A pastoral letter: Preparing for the November 2018 elections


Dear brothers and sisters in Christ,

The heart of Christian discipleship is living out the commandment of love. Love is manifest not only in our single-minded devotion to the Lord but even more so in the actions that flow from our love of neighbor. Such love is realized in the practical charity of individual good works that we perform for the least of our sisters and brothers (Matthew 25:34-46). That love is realized in our pursuit of justice for the weak and vulnerable among us as a Christian community. Our pursuit of justice is integral with our mission as a church in which Christ compels us to “go into all the world and proclaim the good news to the whole creation (Mark 16:15). A guide called “Faithful Citizenship” published by the U.S. Conference of Catholic Bishops underlines these thoughts.

There are many challenges that humanity faces which have moral consequences. These challenges are at the heart of public life and the center of the pursuit of the common good (Faithful Citizenship, No. 2). The Church has an obligation to participate in shaping the moral character of society. The Church does not support or oppose specific political parties or candidates for office. However, the Church does have an obligation to instruct the faithful on the basic principles to consider when making choices that would have moral implications for society.

In a democracy such as the Northern Mariana Islands, the people have the right to choose their government leaders. Our leaders, in turn, have the obligation to carry out their duties and responsibilities in accordance with the Constitution and duly enacted laws. When they do not do so, we hold them accountable. As Christians, we expect our leaders to also adhere to moral principles that further the best interest of the community. The electoral process at every election is the means by which we the voters decide whether we are satisfied with the performance of our leaders in office. This is the way democracy works. And this is the reason why the right to vote is so important.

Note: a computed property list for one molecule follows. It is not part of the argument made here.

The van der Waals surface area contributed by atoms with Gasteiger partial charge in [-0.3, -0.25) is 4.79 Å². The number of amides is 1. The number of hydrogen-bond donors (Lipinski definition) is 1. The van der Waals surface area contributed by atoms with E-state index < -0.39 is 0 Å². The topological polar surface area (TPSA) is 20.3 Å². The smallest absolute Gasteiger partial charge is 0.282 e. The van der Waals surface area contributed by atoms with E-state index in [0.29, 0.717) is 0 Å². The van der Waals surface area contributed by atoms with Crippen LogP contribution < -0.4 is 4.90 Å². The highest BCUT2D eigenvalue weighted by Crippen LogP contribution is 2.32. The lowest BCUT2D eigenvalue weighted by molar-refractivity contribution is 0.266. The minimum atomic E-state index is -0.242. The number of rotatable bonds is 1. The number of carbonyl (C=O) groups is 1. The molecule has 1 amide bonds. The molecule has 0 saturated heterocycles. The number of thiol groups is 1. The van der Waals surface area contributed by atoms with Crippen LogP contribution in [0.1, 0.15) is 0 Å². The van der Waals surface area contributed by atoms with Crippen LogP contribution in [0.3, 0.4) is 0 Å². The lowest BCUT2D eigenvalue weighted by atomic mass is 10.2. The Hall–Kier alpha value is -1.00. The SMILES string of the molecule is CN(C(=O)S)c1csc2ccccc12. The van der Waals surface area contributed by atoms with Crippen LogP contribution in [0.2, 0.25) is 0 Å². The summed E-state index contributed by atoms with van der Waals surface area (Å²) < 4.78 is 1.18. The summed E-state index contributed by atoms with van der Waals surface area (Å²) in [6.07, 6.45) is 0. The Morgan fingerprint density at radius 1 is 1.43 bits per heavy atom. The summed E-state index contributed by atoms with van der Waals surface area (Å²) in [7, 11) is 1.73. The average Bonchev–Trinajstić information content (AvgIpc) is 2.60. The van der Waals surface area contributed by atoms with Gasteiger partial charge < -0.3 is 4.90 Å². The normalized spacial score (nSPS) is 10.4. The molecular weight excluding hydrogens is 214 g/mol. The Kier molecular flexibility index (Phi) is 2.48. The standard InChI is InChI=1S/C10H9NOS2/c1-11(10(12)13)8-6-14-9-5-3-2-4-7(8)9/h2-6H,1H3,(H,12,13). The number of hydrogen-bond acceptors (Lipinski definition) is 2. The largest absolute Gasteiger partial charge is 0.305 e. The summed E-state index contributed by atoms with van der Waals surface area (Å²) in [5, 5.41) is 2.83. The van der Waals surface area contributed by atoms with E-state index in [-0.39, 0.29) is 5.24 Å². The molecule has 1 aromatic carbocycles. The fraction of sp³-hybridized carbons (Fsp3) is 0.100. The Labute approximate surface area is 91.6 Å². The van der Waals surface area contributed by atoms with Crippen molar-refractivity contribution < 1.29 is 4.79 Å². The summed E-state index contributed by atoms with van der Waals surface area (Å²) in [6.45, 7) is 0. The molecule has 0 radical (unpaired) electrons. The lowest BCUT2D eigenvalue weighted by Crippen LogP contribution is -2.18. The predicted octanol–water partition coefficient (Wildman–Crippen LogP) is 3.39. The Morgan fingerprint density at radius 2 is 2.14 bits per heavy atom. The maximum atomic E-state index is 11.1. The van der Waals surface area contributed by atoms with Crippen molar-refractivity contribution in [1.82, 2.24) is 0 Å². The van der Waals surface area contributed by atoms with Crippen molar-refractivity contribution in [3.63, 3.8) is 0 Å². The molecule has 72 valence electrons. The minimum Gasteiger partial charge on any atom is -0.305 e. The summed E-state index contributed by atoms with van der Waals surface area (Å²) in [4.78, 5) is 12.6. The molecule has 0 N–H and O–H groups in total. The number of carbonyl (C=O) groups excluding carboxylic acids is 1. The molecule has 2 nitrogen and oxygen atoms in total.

As Christians, we choose as our leaders those individuals who will advance policies and legislation that do not contradict our faith and morals. This requires us, as voters, to have a well-informed conscience in choosing the individuals who will govern us wisely.

The November 2018 elections will be held in three months. The results of these elections can profoundly shape life in the CNMI for years to come. As individual voters and political candidates, as well as a community of disciples, we share a grave responsibility for the future we are shaping through our choices in the voting booth, and for those who are elected, in their respective offices. As your bishop, I urge you to take this responsibility with great seriousness. Don’t allow divisive politics, ideology, or even family ties to sway your decision in the months ahead. Rather, apply the basic moral principles of our faith to the unfolding political process, so that our political leadership will reflect the best of our community and adhere to fundamental moral principles.

The Church urges each of the faithful to carefully discern the issues affecting our community and to use your conscience in examining these issues. We should always remember that, as Christians, we must adhere to the basic moral principles of the Church that enhance the good of everyone in our community. Toward this goal, we will explore Catholic social teaching in the pages of the North Star between now and November. As part of our pastoral plan that we implemented this year, the Social Justice Commission will feature articles on this topic in the North Star. Please make use of these resources in shaping your decision in November and in your support for or opposition to various proposals in the months and years that follow. Be engaged in the political process. Allow your faith to guide and enlighten your political engagement.

Finally, I invite all of us to pray. Let us pray for the guidance of the Holy Spirit.

Ryan P. Jimenez (Special to the Saipan Tribune)

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